Photo by April J. Gazmen/Flickr (Creative Commons)
Enchiladas en mole poblano, October 2007
Last week, when I was excitedly tweeting about UNESCO's designation of Mexican food as an “intangible cultural heritage of humanity” - right up there with French cooking - I didn't think too far beyond how this long-misunderstood underdog of the world's most sophisticated (and yes, delicious) cuisines was finally getting its due. But the chef of one popular L.A. Mexican eatery did, and what he wrote about it is worth noting.
Perhaps with the interest in discovering more of the beautiful flavors of Mexico there can be a healing of its agricultural community, which has been decimated post-NAFTA, with Mexican farmers being displaced by large agribusiness. With that growing industrialization, many of the indigenous ingredients and techniques that are the very roots of this special designation are being lost.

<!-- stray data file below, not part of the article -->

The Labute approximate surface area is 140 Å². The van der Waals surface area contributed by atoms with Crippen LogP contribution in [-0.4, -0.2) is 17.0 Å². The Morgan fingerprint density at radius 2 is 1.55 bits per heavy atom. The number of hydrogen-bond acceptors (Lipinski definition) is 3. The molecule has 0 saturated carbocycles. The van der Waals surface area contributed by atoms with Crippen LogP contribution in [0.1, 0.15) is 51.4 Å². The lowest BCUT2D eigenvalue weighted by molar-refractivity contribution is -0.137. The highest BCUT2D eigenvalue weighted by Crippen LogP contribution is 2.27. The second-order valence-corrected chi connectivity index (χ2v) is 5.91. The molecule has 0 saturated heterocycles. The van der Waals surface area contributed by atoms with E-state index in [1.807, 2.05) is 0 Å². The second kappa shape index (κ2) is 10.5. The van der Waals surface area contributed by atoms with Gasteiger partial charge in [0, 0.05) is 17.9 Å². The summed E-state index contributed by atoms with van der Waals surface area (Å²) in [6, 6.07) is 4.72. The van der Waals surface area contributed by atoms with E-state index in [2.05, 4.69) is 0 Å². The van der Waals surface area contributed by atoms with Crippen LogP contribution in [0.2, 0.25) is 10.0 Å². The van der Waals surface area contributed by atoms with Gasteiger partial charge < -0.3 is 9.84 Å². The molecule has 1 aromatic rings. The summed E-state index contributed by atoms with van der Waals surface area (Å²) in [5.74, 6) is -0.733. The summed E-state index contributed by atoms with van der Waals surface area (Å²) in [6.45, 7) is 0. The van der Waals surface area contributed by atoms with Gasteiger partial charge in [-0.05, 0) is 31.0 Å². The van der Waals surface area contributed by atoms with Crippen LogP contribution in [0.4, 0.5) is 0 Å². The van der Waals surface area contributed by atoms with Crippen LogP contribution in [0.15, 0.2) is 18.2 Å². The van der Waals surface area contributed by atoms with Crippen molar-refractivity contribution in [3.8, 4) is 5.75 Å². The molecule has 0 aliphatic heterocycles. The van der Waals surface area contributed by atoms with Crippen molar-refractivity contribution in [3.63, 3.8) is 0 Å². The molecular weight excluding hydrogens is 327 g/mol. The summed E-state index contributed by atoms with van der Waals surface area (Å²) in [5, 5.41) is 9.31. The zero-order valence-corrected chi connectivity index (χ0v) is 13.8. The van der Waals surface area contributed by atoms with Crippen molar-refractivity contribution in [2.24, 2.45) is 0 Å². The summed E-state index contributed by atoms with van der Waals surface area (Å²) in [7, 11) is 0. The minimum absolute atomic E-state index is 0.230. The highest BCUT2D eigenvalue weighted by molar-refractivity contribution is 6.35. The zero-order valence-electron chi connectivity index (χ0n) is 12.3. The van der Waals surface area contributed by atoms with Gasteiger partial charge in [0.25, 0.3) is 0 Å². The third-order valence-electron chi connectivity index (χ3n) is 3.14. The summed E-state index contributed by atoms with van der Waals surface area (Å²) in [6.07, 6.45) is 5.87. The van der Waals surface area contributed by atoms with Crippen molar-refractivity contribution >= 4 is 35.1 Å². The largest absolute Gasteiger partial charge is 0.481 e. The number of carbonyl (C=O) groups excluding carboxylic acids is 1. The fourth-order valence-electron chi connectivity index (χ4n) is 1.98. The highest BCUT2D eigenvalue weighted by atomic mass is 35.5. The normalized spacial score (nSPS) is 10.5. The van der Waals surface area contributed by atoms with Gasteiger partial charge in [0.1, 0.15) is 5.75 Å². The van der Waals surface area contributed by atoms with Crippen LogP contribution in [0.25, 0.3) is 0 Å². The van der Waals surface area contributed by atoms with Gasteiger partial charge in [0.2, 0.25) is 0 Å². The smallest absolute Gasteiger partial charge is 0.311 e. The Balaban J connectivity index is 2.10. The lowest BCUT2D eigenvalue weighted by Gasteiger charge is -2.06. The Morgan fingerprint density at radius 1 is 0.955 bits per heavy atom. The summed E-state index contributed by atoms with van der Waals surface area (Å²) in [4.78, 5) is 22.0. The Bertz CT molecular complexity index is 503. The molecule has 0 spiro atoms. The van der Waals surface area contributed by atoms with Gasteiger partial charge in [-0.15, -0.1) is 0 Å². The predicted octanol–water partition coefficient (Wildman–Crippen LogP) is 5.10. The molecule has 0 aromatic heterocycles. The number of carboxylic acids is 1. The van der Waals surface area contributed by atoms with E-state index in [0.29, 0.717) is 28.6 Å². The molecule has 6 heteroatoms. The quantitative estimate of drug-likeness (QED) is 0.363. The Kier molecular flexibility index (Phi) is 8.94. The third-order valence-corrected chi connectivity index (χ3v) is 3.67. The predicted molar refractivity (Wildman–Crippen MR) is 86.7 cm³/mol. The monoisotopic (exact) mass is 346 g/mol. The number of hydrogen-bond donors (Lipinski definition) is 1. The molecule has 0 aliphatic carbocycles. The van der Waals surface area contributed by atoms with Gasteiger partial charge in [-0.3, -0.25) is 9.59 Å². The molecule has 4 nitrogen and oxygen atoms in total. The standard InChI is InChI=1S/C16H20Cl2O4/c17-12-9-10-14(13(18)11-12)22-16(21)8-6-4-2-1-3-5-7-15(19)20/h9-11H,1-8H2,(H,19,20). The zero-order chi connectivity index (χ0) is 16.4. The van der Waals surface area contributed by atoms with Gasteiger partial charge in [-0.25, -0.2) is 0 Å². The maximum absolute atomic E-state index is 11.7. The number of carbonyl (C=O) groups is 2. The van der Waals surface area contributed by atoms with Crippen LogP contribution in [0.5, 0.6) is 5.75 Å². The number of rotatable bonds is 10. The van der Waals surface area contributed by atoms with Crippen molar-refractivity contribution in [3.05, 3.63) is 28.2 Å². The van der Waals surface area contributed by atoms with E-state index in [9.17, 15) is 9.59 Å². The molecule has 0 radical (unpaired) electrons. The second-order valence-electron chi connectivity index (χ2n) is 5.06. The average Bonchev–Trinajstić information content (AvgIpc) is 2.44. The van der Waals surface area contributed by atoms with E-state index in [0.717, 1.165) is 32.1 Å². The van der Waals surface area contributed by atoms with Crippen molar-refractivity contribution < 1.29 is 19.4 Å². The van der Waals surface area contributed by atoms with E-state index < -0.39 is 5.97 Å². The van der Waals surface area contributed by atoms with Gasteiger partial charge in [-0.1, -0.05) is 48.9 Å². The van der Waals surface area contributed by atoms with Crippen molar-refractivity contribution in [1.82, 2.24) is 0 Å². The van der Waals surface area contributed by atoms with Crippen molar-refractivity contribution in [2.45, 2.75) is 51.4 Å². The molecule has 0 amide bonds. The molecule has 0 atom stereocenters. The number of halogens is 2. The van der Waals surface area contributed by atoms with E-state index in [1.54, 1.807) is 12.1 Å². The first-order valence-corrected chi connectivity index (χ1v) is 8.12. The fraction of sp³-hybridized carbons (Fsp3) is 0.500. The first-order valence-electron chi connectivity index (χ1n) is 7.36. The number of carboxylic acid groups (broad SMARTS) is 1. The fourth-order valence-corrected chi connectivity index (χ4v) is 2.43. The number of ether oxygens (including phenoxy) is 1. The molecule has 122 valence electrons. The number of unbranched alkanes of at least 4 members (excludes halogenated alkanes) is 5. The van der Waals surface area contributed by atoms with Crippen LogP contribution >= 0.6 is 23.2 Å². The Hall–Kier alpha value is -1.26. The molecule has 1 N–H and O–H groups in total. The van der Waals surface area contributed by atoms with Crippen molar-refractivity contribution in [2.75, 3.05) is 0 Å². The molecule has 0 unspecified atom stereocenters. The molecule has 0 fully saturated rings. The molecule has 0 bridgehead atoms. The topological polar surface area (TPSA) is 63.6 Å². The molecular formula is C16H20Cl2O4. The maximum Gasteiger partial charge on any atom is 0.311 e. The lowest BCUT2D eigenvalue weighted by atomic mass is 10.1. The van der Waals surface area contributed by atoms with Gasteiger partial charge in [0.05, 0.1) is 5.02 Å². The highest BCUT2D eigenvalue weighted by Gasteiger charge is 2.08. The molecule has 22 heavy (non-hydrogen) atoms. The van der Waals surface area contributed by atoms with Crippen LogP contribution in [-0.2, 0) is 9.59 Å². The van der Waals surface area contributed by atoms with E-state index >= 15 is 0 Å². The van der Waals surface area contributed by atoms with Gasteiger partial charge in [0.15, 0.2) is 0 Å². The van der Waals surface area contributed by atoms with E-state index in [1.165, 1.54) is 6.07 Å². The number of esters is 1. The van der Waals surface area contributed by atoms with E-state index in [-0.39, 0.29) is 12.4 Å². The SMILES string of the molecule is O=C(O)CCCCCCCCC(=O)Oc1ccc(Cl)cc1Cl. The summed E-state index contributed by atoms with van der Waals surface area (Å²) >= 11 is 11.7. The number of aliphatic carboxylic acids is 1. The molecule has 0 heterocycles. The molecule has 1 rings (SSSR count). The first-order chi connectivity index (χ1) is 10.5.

Sadly, Mexico now imports many of its basic ingredients such as corn and chiles, some from countries as far away as China. Chiles from China? I hope with the growing interest we have seen in the past few years for the more complex flavors of Mexico, we also have an environment where we can protect the indigenous ingredients and customs of this great cuisine, and promote the cultivation of high-quality, native ingredients in Mexico, by Mexican farmers.
Leave it to a chef to see beyond the kitchen to Mexico's supply chain, turning a story about cuisine into a platform for discussing the North American Free Trade Agreement, whose repercussions have been felt perhaps most dearly by Mexican farmers. And which, in turn, has contributed more than a little to U.S.-bound migration as farmers and agricultural workers in Mexico have been displaced.
Then, of course, there's still the food. He concluded:
Great Mexican food is so delicious. It makes you happy.
Can't agree more. What the cuisine's designation as one of the world's cultural treasures (a protected status that the Mexican government sought from UNESCO a while back), may do for Mexico's farmers, time will tell. But the recognition is already a source of tremendous pride.